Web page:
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Matt Twombly for NPR

Probiotic Bacteria Could Protect Newborns From Deadly Infection

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Kamala stands in front of the hut where she sleeps when she has her period. She lives in western Nepal and was 14 when the photo was taken for an NPR story. She told us: "I'm afraid of snakes and men." Jane Greenhalgh/NPR hide caption

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Jane Greenhalgh/NPR

Likezo Nasilele and her husband, Chipopa Lyoni, with one of their four children in the courtyard of their home in rural Zambia. They were one of hundreds of families who received regular cash payouts as part of a government experiment. Nurith Aizenman/NPR hide caption

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Nurith Aizenman/NPR

Does Cash Aid Help The Poor — Or Encourage Laziness?

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Denis Otieno is one of the villagers getting $22 each month from the charity GiveDirectly. He and his wife have used some of the money to buy cypress saplings. They hope to sell the trees for lumber in a few years to pay for their children's education. Nichole Sobecki for NPR hide caption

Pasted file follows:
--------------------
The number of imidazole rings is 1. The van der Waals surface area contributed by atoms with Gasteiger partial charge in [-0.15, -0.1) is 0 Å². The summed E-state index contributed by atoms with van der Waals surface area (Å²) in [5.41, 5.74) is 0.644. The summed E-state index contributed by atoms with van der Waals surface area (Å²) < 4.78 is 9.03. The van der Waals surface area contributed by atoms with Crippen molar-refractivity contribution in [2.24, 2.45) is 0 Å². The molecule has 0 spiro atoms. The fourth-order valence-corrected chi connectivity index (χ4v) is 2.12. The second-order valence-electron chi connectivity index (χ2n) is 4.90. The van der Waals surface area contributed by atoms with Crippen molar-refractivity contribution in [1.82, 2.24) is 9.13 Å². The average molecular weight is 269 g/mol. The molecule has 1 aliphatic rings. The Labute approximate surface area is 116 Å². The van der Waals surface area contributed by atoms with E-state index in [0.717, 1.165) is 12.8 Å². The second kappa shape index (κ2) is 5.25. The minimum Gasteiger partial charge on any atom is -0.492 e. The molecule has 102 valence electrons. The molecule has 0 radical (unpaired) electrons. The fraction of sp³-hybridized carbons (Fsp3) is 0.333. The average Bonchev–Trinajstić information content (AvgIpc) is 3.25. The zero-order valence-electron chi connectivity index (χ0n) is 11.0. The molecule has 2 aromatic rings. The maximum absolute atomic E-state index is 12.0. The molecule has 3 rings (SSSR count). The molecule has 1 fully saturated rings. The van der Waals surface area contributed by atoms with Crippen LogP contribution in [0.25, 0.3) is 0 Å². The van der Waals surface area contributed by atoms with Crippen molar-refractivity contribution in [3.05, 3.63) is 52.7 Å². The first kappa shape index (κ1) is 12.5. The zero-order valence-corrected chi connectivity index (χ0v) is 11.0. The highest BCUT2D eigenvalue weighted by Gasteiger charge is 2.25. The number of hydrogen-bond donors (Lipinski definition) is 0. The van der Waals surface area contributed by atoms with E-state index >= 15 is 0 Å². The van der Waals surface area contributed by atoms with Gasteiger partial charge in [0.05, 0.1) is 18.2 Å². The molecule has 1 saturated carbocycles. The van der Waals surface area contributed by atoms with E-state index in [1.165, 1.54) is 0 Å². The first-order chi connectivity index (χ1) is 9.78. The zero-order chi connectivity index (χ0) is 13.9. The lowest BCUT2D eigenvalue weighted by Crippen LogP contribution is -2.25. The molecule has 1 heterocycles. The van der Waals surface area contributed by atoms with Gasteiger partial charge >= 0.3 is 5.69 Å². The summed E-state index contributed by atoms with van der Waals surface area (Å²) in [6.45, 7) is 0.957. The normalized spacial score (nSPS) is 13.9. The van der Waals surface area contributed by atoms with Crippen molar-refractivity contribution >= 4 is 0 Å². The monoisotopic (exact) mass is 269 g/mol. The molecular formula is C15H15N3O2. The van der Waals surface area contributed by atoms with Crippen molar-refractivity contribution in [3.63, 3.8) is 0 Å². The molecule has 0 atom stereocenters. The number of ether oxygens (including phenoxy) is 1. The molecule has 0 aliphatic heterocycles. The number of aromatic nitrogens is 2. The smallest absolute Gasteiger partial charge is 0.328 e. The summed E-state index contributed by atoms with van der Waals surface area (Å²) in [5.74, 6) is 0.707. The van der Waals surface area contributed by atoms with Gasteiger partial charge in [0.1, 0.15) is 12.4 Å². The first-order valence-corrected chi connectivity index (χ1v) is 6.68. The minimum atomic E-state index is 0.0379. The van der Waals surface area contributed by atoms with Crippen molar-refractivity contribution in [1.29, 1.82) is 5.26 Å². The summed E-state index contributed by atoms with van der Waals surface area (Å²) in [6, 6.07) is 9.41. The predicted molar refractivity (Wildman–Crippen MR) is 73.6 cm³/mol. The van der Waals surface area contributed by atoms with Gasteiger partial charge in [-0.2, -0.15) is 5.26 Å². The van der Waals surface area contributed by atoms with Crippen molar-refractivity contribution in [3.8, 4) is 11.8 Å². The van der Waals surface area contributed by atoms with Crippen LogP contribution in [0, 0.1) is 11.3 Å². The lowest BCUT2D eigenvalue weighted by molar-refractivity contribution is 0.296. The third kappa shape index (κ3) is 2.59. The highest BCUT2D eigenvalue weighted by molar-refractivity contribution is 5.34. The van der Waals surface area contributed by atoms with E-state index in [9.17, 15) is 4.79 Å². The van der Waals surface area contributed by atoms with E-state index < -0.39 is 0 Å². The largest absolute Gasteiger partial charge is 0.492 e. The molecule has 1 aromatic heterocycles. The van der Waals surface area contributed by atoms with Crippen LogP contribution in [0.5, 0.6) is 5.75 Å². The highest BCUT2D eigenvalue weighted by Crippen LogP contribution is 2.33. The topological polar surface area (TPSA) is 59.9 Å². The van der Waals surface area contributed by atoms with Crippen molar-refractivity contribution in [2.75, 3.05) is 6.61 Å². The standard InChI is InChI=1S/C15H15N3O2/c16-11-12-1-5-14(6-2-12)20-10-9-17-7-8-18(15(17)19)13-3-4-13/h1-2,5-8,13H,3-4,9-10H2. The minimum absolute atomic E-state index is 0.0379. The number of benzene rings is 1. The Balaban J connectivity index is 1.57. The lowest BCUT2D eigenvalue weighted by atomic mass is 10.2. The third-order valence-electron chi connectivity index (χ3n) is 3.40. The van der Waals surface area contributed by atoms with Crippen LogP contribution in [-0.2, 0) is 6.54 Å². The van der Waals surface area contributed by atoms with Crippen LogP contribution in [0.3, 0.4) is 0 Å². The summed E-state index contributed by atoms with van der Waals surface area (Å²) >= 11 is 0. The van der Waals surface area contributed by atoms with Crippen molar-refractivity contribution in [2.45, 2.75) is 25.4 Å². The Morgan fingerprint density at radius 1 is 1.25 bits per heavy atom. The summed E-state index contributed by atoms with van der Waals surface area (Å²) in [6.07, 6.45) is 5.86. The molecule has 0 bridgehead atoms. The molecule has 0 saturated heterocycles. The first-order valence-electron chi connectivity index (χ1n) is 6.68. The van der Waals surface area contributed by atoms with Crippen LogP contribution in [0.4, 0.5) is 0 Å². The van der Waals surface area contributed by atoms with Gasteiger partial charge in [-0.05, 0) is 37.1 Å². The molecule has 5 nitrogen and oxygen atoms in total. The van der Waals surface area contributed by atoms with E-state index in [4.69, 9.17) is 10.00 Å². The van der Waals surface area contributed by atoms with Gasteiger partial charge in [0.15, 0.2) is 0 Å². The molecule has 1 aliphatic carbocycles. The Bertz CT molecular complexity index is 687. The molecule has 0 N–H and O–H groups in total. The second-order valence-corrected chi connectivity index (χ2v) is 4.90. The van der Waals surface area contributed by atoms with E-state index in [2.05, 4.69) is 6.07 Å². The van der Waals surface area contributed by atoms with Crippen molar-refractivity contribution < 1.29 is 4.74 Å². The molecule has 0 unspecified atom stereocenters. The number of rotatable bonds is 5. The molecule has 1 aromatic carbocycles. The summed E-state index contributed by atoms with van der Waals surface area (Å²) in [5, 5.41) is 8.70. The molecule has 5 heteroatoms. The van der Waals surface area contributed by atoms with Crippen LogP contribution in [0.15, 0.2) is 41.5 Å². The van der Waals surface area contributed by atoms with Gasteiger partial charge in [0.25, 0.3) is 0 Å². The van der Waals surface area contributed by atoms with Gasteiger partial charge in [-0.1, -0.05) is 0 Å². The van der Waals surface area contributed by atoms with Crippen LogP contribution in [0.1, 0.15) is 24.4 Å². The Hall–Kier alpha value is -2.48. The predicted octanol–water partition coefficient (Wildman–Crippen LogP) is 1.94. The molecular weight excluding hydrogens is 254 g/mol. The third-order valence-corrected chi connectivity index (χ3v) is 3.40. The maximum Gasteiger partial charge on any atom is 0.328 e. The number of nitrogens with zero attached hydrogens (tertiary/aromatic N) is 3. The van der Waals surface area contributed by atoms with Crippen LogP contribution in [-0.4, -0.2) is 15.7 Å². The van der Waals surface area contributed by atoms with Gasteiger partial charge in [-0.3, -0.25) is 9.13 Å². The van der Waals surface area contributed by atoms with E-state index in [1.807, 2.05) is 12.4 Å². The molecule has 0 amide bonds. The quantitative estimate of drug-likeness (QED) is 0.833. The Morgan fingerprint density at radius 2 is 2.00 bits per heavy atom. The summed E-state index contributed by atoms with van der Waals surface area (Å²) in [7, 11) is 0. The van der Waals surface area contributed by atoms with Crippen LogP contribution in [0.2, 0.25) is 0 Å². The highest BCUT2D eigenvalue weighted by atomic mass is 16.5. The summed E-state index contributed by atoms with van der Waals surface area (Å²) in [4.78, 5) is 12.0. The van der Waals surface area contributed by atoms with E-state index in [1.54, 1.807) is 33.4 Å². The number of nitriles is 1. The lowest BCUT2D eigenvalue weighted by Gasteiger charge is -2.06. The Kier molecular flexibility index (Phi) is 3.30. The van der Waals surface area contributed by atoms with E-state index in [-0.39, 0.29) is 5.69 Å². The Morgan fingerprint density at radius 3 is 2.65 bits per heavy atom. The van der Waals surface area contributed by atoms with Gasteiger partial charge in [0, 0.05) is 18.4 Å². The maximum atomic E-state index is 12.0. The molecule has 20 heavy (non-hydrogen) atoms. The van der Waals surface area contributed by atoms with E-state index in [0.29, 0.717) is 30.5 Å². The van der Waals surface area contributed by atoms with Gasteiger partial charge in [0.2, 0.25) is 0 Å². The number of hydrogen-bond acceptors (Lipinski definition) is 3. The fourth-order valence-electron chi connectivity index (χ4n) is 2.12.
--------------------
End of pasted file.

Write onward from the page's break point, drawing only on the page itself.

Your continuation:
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Nichole Sobecki for NPR

How To Fix Poverty: Why Not Just Give People Money?

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Samir Hussain was attacked in 2015 by a gang of strangers, one of whom threw drain cleaner on his face. Joanna Kakissis/NPR hide caption

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Joanna Kakissis/NPR

Acid Attacks On The Rise In The U.K.

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The so-called "goat plague" started out in the Ivory Coast and has spread as far as Mongolia, where goats (above) and sheep and antelopes and even camels are at risk. Joel Saget/AFP/Getty Images hide caption

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Joel Saget/AFP/Getty Images

Preparing For A Nuclear Attack (Seriously)

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